The treatment of the great century of scholars, not unlike the political neo-liberal treatments of today, is a rational treatment that censors… rather than heals. A treatment that encloses the sensitive language-bodies, too susceptible, fragile and vulnerable to equivocal vices with which voices, inside and outside, try to tempt them.

Dr. Chavassus’ treatment is all rational; his slogan is: “All for common sense, through common sense!” No more heroical inspirations to be feared, with him. This prince of knowledge would prevent a sick person to distinguish even the voice of their consciousness, if needed (DT).

With Dr. Tristan, archetype of a scholar drunk with scientific knowledge, true knowledge, science becomes literally without conscience, and Gargantua turns around in his grave. For, in the scientific closet of the 19th century, …

… No more of these thoughtless spurs, caused, for example, by the excitement stirred by the old songs of the motherland, morbidly, in the hearts of the few last enthusiasts! No more childish games! Let’s not fear conquering back provinces from the lightheaded! The Doctor is here. Are you tormented by the the faraway calls of the sirens of Glory? … Chavassus will help relieve those buzzing ears. — Do you hear sublime accents in the silence, as the spirit of your country spoke to you? … Do you suffer from spurts of revolted honor when the feeling of defeated courage and untameable hope of a greater tomorrow blazes in your heart and makes your earlobes blush? … — Quick! quick! to the Doctor’s: he’ll cure those itches! (DT)

Or, to sweeten the taste of scientific insensitivity, the curfew over feverish outbursts, the curative panacea for vile sensory awakenings, Dr. Tristan Chavassus is astute. He plays on words to convince the sickly language-body to swallow its medicine. For if health politicians are not there to do literature, Dr. Tristan, for his part, understands its power and anchors his medical-scientific treatment directly in language. If the popular saying states that fire must be fought with fire, Dr. Tristan Chavassus fights words with words. Faced with poor little language-bodies, “sick” with all the voices they hear wrong, Dr. Tristan…

… suddenly [rushes] to your hear, sticks his mouth over it. First with a low and slow tone, that fast inflates like the roaring of thunder, he articulates a single word: “HUMANITY.” His eyes on his chronometer, he manages, after twenty minutes, to pronounce it seventeen times per second, without mixing up the syllables, a result reached after many such vigils! fruit of many and perilous exercises. (DT)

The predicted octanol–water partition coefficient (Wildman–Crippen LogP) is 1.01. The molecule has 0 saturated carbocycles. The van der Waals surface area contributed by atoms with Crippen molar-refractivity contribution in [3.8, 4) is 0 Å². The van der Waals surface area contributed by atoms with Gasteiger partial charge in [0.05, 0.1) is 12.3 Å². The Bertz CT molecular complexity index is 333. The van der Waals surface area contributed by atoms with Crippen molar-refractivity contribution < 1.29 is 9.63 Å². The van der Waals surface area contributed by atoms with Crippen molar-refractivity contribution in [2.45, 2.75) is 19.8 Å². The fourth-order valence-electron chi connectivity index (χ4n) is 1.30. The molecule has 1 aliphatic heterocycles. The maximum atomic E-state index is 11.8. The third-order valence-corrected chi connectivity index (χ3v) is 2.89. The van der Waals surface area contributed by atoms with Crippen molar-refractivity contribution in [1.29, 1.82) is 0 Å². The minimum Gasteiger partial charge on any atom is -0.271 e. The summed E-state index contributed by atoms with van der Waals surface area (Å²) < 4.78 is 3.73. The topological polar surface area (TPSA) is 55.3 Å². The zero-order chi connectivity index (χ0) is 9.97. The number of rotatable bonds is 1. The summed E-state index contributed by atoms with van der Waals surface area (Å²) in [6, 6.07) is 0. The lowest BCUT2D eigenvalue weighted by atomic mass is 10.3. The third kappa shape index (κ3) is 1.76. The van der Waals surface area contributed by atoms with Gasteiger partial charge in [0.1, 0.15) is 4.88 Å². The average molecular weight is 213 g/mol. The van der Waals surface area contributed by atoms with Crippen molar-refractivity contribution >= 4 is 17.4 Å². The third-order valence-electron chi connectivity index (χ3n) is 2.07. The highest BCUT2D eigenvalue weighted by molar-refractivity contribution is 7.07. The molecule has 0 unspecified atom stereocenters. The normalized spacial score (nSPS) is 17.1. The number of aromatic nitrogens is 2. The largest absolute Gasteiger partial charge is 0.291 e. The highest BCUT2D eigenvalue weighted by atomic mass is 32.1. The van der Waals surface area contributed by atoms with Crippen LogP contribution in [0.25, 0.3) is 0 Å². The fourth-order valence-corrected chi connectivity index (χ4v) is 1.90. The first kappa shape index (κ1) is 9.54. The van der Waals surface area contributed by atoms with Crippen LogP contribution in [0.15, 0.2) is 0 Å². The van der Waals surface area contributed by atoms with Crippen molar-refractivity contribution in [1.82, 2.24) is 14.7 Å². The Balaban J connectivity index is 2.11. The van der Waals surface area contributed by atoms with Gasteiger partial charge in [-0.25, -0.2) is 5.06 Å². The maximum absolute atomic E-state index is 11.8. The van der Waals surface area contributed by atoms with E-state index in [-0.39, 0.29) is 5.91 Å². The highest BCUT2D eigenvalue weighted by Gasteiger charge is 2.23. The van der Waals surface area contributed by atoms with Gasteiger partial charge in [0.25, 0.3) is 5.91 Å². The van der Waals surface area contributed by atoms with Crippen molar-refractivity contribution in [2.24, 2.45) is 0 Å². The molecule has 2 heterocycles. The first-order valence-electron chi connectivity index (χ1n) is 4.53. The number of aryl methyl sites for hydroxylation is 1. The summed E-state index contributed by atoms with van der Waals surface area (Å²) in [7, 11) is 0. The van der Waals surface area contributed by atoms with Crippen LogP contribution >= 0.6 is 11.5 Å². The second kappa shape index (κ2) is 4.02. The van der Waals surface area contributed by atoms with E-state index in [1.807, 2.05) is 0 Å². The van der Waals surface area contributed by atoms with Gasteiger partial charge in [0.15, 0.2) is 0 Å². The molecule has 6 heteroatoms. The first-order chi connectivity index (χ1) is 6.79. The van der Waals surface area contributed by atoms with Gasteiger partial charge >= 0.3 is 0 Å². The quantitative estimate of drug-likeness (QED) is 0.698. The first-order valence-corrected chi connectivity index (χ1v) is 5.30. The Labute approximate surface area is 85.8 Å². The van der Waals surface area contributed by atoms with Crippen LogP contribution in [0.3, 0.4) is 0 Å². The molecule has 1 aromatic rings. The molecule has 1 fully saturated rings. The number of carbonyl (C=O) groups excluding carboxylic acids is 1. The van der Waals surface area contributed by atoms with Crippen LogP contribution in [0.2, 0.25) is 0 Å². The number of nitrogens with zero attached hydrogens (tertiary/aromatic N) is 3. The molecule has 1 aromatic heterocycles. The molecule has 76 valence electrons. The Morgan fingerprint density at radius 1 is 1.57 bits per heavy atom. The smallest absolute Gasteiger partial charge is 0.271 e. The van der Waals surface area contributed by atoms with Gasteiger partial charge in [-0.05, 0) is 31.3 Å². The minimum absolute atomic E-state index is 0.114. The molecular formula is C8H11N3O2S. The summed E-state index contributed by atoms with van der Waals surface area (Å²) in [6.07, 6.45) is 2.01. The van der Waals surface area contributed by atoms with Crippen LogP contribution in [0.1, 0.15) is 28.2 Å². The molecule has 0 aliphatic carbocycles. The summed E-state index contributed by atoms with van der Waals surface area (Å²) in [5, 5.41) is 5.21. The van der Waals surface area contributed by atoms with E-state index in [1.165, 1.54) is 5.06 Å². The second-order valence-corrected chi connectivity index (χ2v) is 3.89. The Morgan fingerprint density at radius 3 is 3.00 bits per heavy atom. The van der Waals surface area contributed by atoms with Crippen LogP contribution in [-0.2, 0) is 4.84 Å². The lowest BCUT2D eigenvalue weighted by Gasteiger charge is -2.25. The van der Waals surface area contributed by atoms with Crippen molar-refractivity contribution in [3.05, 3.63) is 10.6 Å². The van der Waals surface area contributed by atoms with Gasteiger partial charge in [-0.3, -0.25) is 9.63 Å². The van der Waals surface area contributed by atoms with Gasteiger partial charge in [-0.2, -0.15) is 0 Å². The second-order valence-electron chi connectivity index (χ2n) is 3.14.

It is by repeating ad nauseam the word “humanity” that, paradoxically, the treatment of Dr. Tristan denies that humanity. With strong doses of science without conscience, of insensitive science, political, carnal and literary, the treatment of Dr. Tristan silences exalted inclinations and the discovery of the voices that populate the poor little language-body condemned to heal, to the closet of health and of political and medical-scientific reason.

Second spark. Crack! Enough. Victory! … The ear-drum is pierced, — that is to say the mysterious point, the sick point, the worrying point that, in the ear-drum of your miserable ear, brought to your spirit those buzzes of glory, honor and courage. — You are saved. You cannot hear anything more. Miracle! Abstraction and the Tail of words cover, in you, all the screams of anger towards the murdered old Ideal! The exclusive love of your health and of your comfort inspires an enlightened despise of all offenses! there you are, now, shielded from ten thousand slaps. – FINALLY!!! You breathe, Chavassus delivers a flick on your nose, as a sign of healing; you stand up; — you are FREE… […] You feel Common Sense flow, like a balm, throughout your being. Your indifference… knows no boundaries. You are blessed with a reasoning that makes you superior to all your shames. You have become a man of Humanity. (DT)

This man of “blessed Humanity,” an ironic and insensitive ideal enclosed in the sterile closet of medical-scientific Progress, and propelled at high speed since the 19th century of scholars, is alas not so different from the one that today’s health politicians attempt to trap in a closet, with the pecuniary discourse of administrators of torture, emptied of all sensitivity, of all literature.

“We’re not here to do literature” amounts to saying, literally, “we’re not here to be human.” Sickness may not be a space of healthy emancipation, but as the French philosopher of medicine and science Claire Marin expresses, “without a doubt, it is the experience of another facet of existence.”[2] To be able to read, express and live this experience fully–in order to cure others humanely, outside of the political and medical-scientific closets of an insensitive medicine that only seeks curing at all costs–it is imperative that medical humanities continue to polish their pens. That the literary language-bodies we are continue to demand, loud and clear, proudly and without shame, that their voice be heard in the Polis. Our future former ministers of the Cult of Health can take notice: we are not here to do literature; we are here, whether sickly or healthy in body and in mind, suffering at times but always eloquent, to be literature.

 

 

 

[1] Auguste Villiers de l’Isle-Adam. 1883/2013. « Le traitement du docteur Tristan » dans Contes cruels. Paris : Les Classiques de Poche. p. 241-245 (My translation. Now DT in the text)

 

[2] Claire Marin. 2018. Hors de moi. Paris : Éditions Allia. p. 10.